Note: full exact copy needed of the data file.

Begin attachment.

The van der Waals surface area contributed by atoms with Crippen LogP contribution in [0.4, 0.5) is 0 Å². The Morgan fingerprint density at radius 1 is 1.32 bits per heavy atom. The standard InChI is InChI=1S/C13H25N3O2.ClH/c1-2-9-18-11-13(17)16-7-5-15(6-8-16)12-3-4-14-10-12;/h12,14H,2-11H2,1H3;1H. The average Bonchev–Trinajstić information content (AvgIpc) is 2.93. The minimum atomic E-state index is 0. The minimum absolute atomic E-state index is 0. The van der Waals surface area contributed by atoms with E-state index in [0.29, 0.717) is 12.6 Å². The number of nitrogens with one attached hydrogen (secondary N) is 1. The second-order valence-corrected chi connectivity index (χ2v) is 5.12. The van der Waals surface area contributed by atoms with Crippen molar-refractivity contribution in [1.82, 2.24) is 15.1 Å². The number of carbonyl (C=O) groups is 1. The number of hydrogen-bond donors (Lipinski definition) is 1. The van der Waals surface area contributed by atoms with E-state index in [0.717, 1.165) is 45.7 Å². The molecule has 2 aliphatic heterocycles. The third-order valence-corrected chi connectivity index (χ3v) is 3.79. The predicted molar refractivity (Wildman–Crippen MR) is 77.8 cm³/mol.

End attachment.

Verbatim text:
The van der Waals surface area contributed by atoms with Crippen LogP contribution in [0.4, 0.5) is 0 Å². The Morgan fingerprint density at radius 1 is 1.32 bits per heavy atom. The standard InChI is InChI=1S/C13H25N3O2.ClH/c1-2-9-18-11-13(17)16-7-5-15(6-8-16)12-3-4-14-10-12;/h12,14H,2-11H2,1H3;1H. The average Bonchev–Trinajstić information content (AvgIpc) is 2.93. The minimum atomic E-state index is 0. The minimum absolute atomic E-state index is 0. The van der Waals surface area contributed by atoms with E-state index in [0.29, 0.717) is 12.6 Å². The number of nitrogens with one attached hydrogen (secondary N) is 1. The second-order valence-corrected chi connectivity index (χ2v) is 5.12. The van der Waals surface area contributed by atoms with Crippen molar-refractivity contribution in [1.82, 2.24) is 15.1 Å². The number of carbonyl (C=O) groups is 1. The number of hydrogen-bond donors (Lipinski definition) is 1. The van der Waals surface area contributed by atoms with E-state index in [0.717, 1.165) is 45.7 Å². The molecule has 2 aliphatic heterocycles. The third-order valence-corrected chi connectivity index (χ3v) is 3.79. The predicted molar refractivity (Wildman–Crippen MR) is 77.8 cm³/mol.